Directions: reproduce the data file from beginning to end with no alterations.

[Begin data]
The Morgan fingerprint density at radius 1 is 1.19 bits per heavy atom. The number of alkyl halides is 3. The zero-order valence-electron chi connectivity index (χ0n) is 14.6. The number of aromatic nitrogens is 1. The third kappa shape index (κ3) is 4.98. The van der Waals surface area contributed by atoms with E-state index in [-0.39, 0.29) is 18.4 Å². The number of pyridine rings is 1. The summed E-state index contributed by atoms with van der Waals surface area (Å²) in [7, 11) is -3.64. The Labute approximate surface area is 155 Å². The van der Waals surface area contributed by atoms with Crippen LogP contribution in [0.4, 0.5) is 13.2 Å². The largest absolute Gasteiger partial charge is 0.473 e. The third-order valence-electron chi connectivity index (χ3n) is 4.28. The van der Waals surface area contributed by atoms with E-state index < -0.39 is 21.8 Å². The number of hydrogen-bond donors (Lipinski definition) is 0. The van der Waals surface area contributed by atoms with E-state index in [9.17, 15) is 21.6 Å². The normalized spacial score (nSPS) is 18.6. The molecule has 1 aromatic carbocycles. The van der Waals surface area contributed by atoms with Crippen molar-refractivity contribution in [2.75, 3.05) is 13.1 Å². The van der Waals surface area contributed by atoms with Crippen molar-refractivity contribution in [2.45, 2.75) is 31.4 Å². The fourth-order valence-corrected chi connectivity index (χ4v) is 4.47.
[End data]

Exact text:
The Morgan fingerprint density at radius 1 is 1.19 bits per heavy atom. The number of alkyl halides is 3. The zero-order valence-electron chi connectivity index (χ0n) is 14.6. The number of aromatic nitrogens is 1. The third kappa shape index (κ3) is 4.98. The van der Waals surface area contributed by atoms with E-state index in [-0.39, 0.29) is 18.4 Å². The number of pyridine rings is 1. The summed E-state index contributed by atoms with van der Waals surface area (Å²) in [7, 11) is -3.64. The Labute approximate surface area is 155 Å². The van der Waals surface area contributed by atoms with Crippen LogP contribution in [0.4, 0.5) is 13.2 Å². The largest absolute Gasteiger partial charge is 0.473 e. The third-order valence-electron chi connectivity index (χ3n) is 4.28. The van der Waals surface area contributed by atoms with E-state index < -0.39 is 21.8 Å². The number of hydrogen-bond donors (Lipinski definition) is 0. The van der Waals surface area contributed by atoms with E-state index in [9.17, 15) is 21.6 Å². The normalized spacial score (nSPS) is 18.6. The molecule has 1 aromatic carbocycles. The van der Waals surface area contributed by atoms with Crippen molar-refractivity contribution in [2.75, 3.05) is 13.1 Å². The van der Waals surface area contributed by atoms with Crippen molar-refractivity contribution in [2.45, 2.75) is 31.4 Å². The fourth-order valence-corrected chi connectivity index (χ4v) is 4.47.